Paranoia In The Judge's Wife By Isabel Allende

1446 Words 6 Pages
Isabel Allende’s short story, “The Judge’s Wife,” follows the chaotic affairs of Nicolas Vidal. Before his conception, Vidal’s mother, Juana the Forlorn, undergoes multiple abortion attempts that are barbaric in nature. Clinging onto life, Vidal is later born into a sinister existence that shapes his corruptive behavior. With his father absent and his mother neglecting his rearing, Vidal develops a lack of purpose. In addition, the deformity that causes him to have four nipples further alienates him from normalcy. Owing to this abnormality, Vidal begins his life with a prophecy claiming that a woman will be responsible for his death. Naturally, the prognosis produces a sense of paranoia in Vidal, provoking his choice to isolate himself from …show more content…
Exploring Vidal’s childhood and progression into adulthood reveals to readers how he is prone to become an outlaw. Not only does he not know his father, but he is also born in “a windowless room,” signifying how his ensuing subsistence will be cataclysmic (1227). “His face was scarred from knife fights before he reached his teens, so it came as no surprise to decent folk that he ended up a bandit” describes Allende (1227). Certainly, Vidal’s deprivation of appropriate disciplining fosters a criminal outlook within his demeanor. There is no one to stop him from engaging in violent endeavors as neither of his parents tends to his welfare. Moreover, his decision to join a gang of crooks is expected. “By the age of twenty, he had become the leader of a band of desperadoes. The habit of violence toughened his sinews” (1227). On top of joining the gang, Vidal evolves into the ring’s frontrunner, establishing their reputation for senseless crimes: “His gang gained such a fearsome reputation that the surrounding villages and estates paid to keep them away” …show more content…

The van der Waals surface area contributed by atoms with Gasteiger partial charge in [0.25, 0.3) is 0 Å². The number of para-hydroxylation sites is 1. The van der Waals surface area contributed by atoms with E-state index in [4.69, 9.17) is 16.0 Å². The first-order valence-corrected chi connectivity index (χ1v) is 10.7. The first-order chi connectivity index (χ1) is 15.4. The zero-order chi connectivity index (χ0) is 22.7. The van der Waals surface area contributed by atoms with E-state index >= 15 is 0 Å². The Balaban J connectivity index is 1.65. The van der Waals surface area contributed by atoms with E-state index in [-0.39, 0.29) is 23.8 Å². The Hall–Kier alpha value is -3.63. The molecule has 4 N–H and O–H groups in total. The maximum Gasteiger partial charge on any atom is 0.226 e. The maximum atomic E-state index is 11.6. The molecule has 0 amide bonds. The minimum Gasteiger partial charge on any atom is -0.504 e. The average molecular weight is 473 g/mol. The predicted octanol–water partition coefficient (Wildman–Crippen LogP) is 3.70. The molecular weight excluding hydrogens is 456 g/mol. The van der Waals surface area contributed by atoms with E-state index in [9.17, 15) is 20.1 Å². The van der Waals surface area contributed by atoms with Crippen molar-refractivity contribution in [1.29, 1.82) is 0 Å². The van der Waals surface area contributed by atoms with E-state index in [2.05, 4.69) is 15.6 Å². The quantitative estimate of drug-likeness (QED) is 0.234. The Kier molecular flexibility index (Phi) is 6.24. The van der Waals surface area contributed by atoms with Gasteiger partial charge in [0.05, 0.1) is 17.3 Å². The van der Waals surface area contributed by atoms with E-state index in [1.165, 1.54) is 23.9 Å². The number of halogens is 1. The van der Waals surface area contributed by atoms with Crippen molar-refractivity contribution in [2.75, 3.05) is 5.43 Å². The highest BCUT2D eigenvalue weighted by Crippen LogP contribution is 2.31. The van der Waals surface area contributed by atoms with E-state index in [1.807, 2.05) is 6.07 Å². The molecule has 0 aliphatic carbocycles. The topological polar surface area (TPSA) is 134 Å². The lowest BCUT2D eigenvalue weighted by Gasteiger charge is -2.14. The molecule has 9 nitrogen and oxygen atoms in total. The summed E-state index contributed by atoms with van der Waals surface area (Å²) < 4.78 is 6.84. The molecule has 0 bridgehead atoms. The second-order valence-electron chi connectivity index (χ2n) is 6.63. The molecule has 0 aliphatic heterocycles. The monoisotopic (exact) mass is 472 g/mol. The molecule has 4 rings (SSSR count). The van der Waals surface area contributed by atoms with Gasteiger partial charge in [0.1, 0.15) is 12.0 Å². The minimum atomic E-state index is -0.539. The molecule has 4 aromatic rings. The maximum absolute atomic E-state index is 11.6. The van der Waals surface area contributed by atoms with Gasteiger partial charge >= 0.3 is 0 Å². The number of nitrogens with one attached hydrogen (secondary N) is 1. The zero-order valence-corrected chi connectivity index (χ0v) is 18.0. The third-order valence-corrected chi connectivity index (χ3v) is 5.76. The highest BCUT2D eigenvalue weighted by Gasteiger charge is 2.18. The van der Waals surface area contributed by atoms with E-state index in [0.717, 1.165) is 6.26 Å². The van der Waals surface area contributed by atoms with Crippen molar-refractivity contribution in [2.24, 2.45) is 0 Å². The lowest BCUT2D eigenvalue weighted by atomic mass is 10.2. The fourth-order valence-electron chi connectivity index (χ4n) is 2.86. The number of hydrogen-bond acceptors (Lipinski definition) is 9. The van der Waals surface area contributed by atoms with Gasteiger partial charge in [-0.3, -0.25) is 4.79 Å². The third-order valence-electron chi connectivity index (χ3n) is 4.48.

In addition, their pitiful bond also explains Vidal’s decision to jeopardize her life. When Vidal is in the womb, his mother decides “the world had no place for him” (1227) Consequently, she tries to “wrench him from her womb with sprigs of parsley, candle butts, douches of ashes, and other violent purgatives” (1227). It is evident that Juana the Forlorn renounces Vidal prematurely, tempering “his soul to the hardness of iron” (1227). As Vidal’s crimes continue to plague his community, Judge Hidalgo—a man hell-bent on prosecuting Vidal—plots a scheme to capture him. Hidalgo imprisons Vidal’s mother in the town plaza for all to see, completely disregarding her innocence. The judge is aware of his injustice but believes it is “the lesser of two evils” (1228). Juana the Forlorn is then degraded and embarrassed as she is caged with only one jug of water and guards monitoring her every move. As she suffers incessantly, Hidalgo is sure Vidal will come to her rescue. However, Vidal lets his mother be publicly dehumanized for three days, all because of his fear of being detained; his fear of losing his head over a woman; and the poor relationship he holds with his Juana the

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